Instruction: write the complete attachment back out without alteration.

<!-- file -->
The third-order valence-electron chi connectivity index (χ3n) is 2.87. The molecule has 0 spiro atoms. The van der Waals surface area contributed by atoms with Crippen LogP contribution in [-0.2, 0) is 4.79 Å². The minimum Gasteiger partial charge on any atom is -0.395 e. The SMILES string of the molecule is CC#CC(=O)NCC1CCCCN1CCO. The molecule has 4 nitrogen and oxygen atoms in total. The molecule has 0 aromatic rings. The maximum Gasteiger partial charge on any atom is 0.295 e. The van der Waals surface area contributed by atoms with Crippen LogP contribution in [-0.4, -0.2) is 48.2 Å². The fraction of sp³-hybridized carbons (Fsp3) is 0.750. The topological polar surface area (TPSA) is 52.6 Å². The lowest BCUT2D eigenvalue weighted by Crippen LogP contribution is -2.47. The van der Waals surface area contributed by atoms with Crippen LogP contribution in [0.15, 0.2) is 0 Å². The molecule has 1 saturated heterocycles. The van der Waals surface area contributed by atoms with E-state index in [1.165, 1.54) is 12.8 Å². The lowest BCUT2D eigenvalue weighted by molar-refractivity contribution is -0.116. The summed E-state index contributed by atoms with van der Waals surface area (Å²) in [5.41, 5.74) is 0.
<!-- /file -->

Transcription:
The third-order valence-electron chi connectivity index (χ3n) is 2.87. The molecule has 0 spiro atoms. The van der Waals surface area contributed by atoms with Crippen LogP contribution in [-0.2, 0) is 4.79 Å². The minimum Gasteiger partial charge on any atom is -0.395 e. The SMILES string of the molecule is CC#CC(=O)NCC1CCCCN1CCO. The molecule has 4 nitrogen and oxygen atoms in total. The molecule has 0 aromatic rings. The maximum Gasteiger partial charge on any atom is 0.295 e. The van der Waals surface area contributed by atoms with Crippen LogP contribution in [-0.4, -0.2) is 48.2 Å². The fraction of sp³-hybridized carbons (Fsp3) is 0.750. The topological polar surface area (TPSA) is 52.6 Å². The lowest BCUT2D eigenvalue weighted by Crippen LogP contribution is -2.47. The van der Waals surface area contributed by atoms with Crippen LogP contribution in [0.15, 0.2) is 0 Å². The molecule has 1 saturated heterocycles. The van der Waals surface area contributed by atoms with E-state index in [1.165, 1.54) is 12.8 Å². The lowest BCUT2D eigenvalue weighted by molar-refractivity contribution is -0.116. The summed E-state index contributed by atoms with van der Waals surface area (Å²) in [5.41, 5.74) is 0.